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When it comes to big games and big goals, Minnesota’s Bobbi Ross knows what she is doing.

Ross, last season’s WCHA Rookie of the Year, was the only returning member of Minnesota’s top-ranked power play unit last season. All that, as it turns out, was leading up to this year.

Bobbi Ross showcases her puckhandling abilities.

Bobbi Ross showcases her puckhandling abilities.

In the biggest game of her career, with her team facing the consensus No. 1 New Hampshire, Ross had the kind of performance that hockey players dream about — four goals on eight shots, including the game-winner with under two minutes remaining, to lead her team to a 5-4 victory before a home crowd of 2,876.

Each of Ross’s four goals against New Hampshire was distinct.

The first, scored just 46 seconds into the game, came when Ross took a pass from Erica McKenzie, and roofed a backhand shot over the shoulder of Wildcat goalie Melissa Bourdon.

On the second goal of the game, Andrea Nichols, from behind the net, shot a bullet of a pass in front to a crashing Ross, who deked the goalie and slid the puck past an extended leg pad.

The third goal came on what many consider the most exciting play in hockey — the penalty shot. The fact that the Gophers were trailing at the time, 3-2, made the play even more suspenseful than usual.

“I don’t remember ever being in a game with a penalty shot,” said her coach, Laura Halldorson. “We were trying to decide who should take the shot… Bobbi is calm, cool and collected, and she was hot tonight, so we went with her.”

Bobbi Ross

Bobbi Ross

A TV timeout allowed a few extra moments for Ross to collect herself before skating in alone.

“The extra time helped me,” she said. “I was just trying to get my legs to stop shaking.”

After skating in, Ross waited with the puck until Bourdon had committed, and slid the puck around her and into the net.

“It’s funny,” said Ross. “In practice, we had some extra time on the ice, and so I stayed on and one of the goalies stayed to help me practice. I tried out that move three times — I’m not very creative.

“I was just hoping that [Bourdon] wouldn’t read it.”

“I’ll give her credit,” said Bourdon. “She’s a great player, and she really knows how to put the puck in the net.

“A penalty shot is a penalty shot,” she continued. “I practice them a lot and I have a pretty good save percentage on them, so I felt pretty confident. Yeah, I’d like to have it back. But then, I’d like to have them all back.”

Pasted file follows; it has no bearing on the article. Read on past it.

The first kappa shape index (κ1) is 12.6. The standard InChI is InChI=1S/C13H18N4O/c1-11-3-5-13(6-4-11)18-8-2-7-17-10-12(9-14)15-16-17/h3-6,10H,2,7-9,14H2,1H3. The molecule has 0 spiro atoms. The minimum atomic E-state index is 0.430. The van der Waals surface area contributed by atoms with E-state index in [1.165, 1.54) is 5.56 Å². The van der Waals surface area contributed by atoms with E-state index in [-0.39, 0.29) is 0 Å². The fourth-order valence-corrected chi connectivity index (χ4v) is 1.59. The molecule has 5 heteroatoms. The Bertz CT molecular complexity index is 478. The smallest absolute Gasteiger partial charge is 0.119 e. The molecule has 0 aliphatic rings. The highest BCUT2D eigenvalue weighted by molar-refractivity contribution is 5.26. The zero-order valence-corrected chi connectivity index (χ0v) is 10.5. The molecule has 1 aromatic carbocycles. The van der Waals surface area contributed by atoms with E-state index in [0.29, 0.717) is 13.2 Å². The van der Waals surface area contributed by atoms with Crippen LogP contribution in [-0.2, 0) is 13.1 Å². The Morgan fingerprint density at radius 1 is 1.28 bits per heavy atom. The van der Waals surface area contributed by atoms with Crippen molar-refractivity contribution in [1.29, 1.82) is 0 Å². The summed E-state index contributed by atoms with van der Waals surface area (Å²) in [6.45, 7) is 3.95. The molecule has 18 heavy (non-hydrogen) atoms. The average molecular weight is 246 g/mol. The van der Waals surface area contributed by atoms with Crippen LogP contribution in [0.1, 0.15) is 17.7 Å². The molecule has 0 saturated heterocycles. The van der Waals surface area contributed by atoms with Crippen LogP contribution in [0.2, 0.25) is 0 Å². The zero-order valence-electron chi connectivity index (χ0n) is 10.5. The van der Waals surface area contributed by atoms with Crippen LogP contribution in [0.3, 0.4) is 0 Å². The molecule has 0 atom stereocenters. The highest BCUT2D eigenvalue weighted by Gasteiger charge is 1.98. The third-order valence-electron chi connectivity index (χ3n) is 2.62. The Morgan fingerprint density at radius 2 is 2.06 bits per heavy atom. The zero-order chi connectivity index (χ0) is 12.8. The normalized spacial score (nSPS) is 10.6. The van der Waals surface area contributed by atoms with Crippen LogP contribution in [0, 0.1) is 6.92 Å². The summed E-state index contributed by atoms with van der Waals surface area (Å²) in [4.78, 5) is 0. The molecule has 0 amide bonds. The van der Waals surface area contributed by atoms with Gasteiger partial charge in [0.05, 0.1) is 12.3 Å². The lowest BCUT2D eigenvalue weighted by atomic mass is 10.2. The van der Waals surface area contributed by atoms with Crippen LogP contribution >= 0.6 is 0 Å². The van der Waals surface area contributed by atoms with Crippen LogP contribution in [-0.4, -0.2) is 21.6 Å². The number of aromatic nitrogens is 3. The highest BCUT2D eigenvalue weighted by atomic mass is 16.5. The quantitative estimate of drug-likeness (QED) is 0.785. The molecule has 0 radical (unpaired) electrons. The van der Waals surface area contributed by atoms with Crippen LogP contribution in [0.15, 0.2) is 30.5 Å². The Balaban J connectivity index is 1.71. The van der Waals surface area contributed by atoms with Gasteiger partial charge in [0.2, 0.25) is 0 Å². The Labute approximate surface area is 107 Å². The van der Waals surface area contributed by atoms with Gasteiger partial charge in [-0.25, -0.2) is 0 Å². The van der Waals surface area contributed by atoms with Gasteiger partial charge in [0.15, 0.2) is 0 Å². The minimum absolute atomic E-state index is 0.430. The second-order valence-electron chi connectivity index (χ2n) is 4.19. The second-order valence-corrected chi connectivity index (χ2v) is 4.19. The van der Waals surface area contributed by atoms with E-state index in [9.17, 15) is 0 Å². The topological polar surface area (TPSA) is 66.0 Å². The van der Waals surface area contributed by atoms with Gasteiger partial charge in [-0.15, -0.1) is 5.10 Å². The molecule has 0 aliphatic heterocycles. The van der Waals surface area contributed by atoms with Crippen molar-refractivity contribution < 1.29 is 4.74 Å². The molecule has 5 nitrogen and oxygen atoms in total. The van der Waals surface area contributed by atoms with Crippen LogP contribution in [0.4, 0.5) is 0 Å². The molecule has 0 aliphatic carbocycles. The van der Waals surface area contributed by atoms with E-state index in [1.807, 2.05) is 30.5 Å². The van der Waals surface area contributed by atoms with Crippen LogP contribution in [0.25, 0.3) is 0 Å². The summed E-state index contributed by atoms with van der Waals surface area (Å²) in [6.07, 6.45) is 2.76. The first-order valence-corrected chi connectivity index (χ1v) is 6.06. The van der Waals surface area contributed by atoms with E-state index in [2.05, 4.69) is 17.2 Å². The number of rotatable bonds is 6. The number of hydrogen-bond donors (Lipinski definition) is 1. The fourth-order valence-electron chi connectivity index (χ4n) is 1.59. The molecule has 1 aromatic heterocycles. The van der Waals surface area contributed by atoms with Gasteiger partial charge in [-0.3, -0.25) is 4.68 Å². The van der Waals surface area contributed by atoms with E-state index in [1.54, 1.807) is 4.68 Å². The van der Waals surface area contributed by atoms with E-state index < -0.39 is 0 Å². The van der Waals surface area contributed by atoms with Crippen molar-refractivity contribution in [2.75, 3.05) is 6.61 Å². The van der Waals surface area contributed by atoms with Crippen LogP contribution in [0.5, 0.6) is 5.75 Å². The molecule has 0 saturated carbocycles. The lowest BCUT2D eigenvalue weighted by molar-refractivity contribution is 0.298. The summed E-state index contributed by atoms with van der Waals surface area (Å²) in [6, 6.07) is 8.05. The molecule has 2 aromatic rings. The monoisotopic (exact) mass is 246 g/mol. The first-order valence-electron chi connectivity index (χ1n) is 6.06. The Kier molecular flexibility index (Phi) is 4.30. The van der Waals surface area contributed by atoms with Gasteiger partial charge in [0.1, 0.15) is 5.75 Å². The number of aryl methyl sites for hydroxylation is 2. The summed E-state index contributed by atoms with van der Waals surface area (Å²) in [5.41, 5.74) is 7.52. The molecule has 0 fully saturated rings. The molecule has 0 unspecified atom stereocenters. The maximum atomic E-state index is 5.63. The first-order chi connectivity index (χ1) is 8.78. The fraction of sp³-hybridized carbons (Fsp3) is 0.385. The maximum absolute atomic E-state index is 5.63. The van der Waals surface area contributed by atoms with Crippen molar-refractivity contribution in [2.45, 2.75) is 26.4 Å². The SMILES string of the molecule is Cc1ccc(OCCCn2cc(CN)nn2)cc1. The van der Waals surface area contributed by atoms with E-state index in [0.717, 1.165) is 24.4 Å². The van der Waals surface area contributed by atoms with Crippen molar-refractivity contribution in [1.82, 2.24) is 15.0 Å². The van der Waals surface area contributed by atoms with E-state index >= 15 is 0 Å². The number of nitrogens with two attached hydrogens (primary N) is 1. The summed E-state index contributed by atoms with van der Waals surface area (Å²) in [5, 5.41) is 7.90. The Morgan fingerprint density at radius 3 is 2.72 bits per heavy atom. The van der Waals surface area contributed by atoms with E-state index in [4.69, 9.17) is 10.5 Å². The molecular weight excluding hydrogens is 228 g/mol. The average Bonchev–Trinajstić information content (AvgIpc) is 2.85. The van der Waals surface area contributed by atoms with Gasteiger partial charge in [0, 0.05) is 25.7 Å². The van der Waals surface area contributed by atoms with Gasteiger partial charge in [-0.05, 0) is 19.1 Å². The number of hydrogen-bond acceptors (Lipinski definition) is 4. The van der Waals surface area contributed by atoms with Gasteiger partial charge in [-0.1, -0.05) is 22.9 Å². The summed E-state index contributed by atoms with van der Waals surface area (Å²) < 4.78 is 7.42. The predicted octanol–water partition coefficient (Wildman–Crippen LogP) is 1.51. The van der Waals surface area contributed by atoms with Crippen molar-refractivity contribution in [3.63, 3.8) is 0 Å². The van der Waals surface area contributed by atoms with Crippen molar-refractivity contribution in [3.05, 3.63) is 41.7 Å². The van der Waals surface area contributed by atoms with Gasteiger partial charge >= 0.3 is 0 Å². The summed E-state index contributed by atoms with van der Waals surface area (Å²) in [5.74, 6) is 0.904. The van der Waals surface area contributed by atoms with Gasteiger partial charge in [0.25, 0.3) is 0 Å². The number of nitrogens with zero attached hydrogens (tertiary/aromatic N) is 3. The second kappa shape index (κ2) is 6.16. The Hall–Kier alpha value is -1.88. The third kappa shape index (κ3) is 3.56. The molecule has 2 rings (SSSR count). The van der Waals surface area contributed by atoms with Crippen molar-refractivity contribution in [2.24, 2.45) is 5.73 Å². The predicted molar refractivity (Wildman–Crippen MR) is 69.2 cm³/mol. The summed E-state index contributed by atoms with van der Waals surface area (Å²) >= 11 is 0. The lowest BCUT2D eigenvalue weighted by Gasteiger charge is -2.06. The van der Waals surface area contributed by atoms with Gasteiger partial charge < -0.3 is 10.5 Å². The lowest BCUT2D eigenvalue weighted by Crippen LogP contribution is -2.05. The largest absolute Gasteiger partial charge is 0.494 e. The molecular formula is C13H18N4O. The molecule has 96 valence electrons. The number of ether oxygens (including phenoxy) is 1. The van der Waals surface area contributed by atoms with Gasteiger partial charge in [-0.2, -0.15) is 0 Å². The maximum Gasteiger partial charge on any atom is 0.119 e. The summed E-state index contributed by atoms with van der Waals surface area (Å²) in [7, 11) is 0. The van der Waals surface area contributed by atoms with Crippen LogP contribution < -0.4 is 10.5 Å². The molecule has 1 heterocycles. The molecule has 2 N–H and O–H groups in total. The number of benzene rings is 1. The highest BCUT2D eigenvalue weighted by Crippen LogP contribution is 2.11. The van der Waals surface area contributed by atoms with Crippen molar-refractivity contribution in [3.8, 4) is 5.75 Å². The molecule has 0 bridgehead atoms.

Ross added that the moves for the second goal and the penalty shot were identical. “Exactly the same,” she said. “You stick with what works.”

After she had tied the game, Ross nearly put her team ahead in the waning moments of the second frame when she clanged a shot off the crossbar, taking a shot from the middle of the slot.

Bobbi Ross defends a UNH player. (Photo: Ryan Coleman)

Bobbi Ross defends a UNH player. (Photo: Ryan Coleman)

“If we hadn’t won that game, I’d be hearing that crossbar for the rest of the year,” she said.

In the third period, Minnesota had a one goal lead thanks to a Becky Wacker goal, when three straight penalties against the Gophers gave the potent New Hampshire power play time to work.

Ross appeared on all three penalty kill situations, blocking huge shots from the point on the first and third kills. One of New Hampshire’s previous goals had come on a slap shot from the point, so the defense was crucial.

“Bobbi stopped more shots than I did tonight, I think,” said Minnesota goaltender Brittony Chartier.

New Hampshire eventually scored on the third power play — after Ross had left the ice. With the game tied at four, with just 1:51 remaining in the contest, Ross came through again with the game-winner off a nifty drop pass from Whitney Graft that was sent between Bourdon’s legs.

“We had a two-on-two, and I knew that I had to isolate the defenseman,” Ross said. “I saw that I had a chance to break for the middle, and I threw it at the net, hoping I could catch the goalie on the far side. I was just hoping, though. I didn’t really know.”

This was not the first time in her career that Ross has had a hat trick, or even a four goal game. In October, she scored a hat trick against rival Minnesota-Duluth, and the next weekend in early November, she scored four goals and had an assist against Ohio State.

While Ross most definitely had a good game, she was quick to share the accolades with her teammates.

“It was an intense game,” she said. “Everyone rose to the occasion.”

“You see an ‘A’ on Bobbi’s jersey [denoting alternate captain] and she’s just a sophomore,” said Halldorson. “That says something important about her and shows just what the other players think about her.”